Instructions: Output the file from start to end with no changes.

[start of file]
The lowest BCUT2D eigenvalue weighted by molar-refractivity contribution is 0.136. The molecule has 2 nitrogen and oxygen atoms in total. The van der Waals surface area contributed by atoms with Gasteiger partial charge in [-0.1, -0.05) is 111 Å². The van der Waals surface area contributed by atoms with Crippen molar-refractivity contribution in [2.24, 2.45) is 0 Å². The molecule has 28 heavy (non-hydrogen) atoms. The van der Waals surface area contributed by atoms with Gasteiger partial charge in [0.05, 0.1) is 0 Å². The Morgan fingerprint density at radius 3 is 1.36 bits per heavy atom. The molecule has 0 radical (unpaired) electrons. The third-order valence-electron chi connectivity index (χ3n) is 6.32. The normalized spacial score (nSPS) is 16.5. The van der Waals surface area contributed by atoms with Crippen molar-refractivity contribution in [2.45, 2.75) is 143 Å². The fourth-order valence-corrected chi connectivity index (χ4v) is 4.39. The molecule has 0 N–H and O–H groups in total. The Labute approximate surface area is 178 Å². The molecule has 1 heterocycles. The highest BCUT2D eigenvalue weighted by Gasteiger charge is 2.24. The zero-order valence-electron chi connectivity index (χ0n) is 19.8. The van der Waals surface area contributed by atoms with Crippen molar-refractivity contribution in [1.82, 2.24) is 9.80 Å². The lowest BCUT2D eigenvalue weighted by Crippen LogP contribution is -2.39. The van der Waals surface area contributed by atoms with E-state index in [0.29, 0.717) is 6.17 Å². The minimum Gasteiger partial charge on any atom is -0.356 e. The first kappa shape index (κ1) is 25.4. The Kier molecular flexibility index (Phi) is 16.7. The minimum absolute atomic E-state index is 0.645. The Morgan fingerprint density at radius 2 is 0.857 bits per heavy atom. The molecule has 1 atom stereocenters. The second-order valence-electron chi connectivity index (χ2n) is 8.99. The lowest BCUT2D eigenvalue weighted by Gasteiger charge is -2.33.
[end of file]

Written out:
The lowest BCUT2D eigenvalue weighted by molar-refractivity contribution is 0.136. The molecule has 2 nitrogen and oxygen atoms in total. The van der Waals surface area contributed by atoms with Gasteiger partial charge in [-0.1, -0.05) is 111 Å². The van der Waals surface area contributed by atoms with Crippen molar-refractivity contribution in [2.24, 2.45) is 0 Å². The molecule has 28 heavy (non-hydrogen) atoms. The van der Waals surface area contributed by atoms with Gasteiger partial charge in [0.05, 0.1) is 0 Å². The Morgan fingerprint density at radius 3 is 1.36 bits per heavy atom. The molecule has 0 radical (unpaired) electrons. The third-order valence-electron chi connectivity index (χ3n) is 6.32. The normalized spacial score (nSPS) is 16.5. The van der Waals surface area contributed by atoms with Crippen molar-refractivity contribution in [2.45, 2.75) is 143 Å². The fourth-order valence-corrected chi connectivity index (χ4v) is 4.39. The molecule has 0 N–H and O–H groups in total. The Labute approximate surface area is 178 Å². The molecule has 1 heterocycles. The highest BCUT2D eigenvalue weighted by Gasteiger charge is 2.24. The zero-order valence-electron chi connectivity index (χ0n) is 19.8. The van der Waals surface area contributed by atoms with Crippen molar-refractivity contribution in [1.82, 2.24) is 9.80 Å². The lowest BCUT2D eigenvalue weighted by Crippen LogP contribution is -2.39. The van der Waals surface area contributed by atoms with E-state index in [0.29, 0.717) is 6.17 Å². The minimum Gasteiger partial charge on any atom is -0.356 e. The first kappa shape index (κ1) is 25.4. The Kier molecular flexibility index (Phi) is 16.7. The minimum absolute atomic E-state index is 0.645. The Morgan fingerprint density at radius 2 is 0.857 bits per heavy atom. The molecule has 1 atom stereocenters. The second-order valence-electron chi connectivity index (χ2n) is 8.99. The lowest BCUT2D eigenvalue weighted by Gasteiger charge is -2.33.